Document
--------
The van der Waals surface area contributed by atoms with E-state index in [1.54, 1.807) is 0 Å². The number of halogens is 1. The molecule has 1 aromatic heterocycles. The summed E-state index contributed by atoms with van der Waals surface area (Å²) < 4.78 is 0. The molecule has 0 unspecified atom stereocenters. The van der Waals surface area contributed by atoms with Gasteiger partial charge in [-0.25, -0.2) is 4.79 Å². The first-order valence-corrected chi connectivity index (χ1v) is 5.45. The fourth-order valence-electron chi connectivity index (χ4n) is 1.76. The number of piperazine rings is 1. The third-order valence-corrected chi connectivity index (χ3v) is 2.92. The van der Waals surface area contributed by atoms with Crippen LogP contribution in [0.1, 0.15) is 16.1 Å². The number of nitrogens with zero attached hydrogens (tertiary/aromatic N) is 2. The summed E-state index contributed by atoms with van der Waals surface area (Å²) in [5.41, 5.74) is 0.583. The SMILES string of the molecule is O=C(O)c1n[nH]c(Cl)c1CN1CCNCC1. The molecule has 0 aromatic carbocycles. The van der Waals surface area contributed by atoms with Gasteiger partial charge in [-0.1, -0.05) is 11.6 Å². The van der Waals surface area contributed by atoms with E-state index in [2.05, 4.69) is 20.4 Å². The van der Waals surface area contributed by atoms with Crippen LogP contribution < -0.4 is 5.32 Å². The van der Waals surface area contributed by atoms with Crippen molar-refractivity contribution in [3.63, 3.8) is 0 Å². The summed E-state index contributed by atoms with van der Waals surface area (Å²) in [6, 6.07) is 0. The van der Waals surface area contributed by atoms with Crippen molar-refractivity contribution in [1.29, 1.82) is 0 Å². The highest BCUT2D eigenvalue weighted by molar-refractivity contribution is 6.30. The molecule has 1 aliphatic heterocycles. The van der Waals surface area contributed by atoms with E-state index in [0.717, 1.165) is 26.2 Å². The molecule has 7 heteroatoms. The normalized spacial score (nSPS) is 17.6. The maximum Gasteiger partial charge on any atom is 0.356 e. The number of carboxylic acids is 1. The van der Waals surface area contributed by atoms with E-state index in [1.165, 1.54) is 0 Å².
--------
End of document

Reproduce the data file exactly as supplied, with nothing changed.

The van der Waals surface area contributed by atoms with E-state index in [1.54, 1.807) is 0 Å². The number of halogens is 1. The molecule has 1 aromatic heterocycles. The summed E-state index contributed by atoms with van der Waals surface area (Å²) < 4.78 is 0. The molecule has 0 unspecified atom stereocenters. The van der Waals surface area contributed by atoms with Gasteiger partial charge in [-0.25, -0.2) is 4.79 Å². The first-order valence-corrected chi connectivity index (χ1v) is 5.45. The fourth-order valence-electron chi connectivity index (χ4n) is 1.76. The number of piperazine rings is 1. The third-order valence-corrected chi connectivity index (χ3v) is 2.92. The van der Waals surface area contributed by atoms with Crippen LogP contribution in [0.1, 0.15) is 16.1 Å². The number of nitrogens with zero attached hydrogens (tertiary/aromatic N) is 2. The summed E-state index contributed by atoms with van der Waals surface area (Å²) in [5.41, 5.74) is 0.583. The SMILES string of the molecule is O=C(O)c1n[nH]c(Cl)c1CN1CCNCC1. The molecule has 0 aromatic carbocycles. The van der Waals surface area contributed by atoms with Gasteiger partial charge in [-0.1, -0.05) is 11.6 Å². The van der Waals surface area contributed by atoms with E-state index in [2.05, 4.69) is 20.4 Å². The van der Waals surface area contributed by atoms with Crippen LogP contribution < -0.4 is 5.32 Å². The van der Waals surface area contributed by atoms with Crippen molar-refractivity contribution in [3.63, 3.8) is 0 Å². The summed E-state index contributed by atoms with van der Waals surface area (Å²) in [6, 6.07) is 0. The van der Waals surface area contributed by atoms with Crippen molar-refractivity contribution in [1.29, 1.82) is 0 Å². The highest BCUT2D eigenvalue weighted by molar-refractivity contribution is 6.30. The molecule has 1 aliphatic heterocycles. The van der Waals surface area contributed by atoms with E-state index in [0.717, 1.165) is 26.2 Å². The molecule has 7 heteroatoms. The normalized spacial score (nSPS) is 17.6. The maximum Gasteiger partial charge on any atom is 0.356 e. The number of carboxylic acids is 1. The van der Waals surface area contributed by atoms with E-state index in [1.165, 1.54) is 0 Å².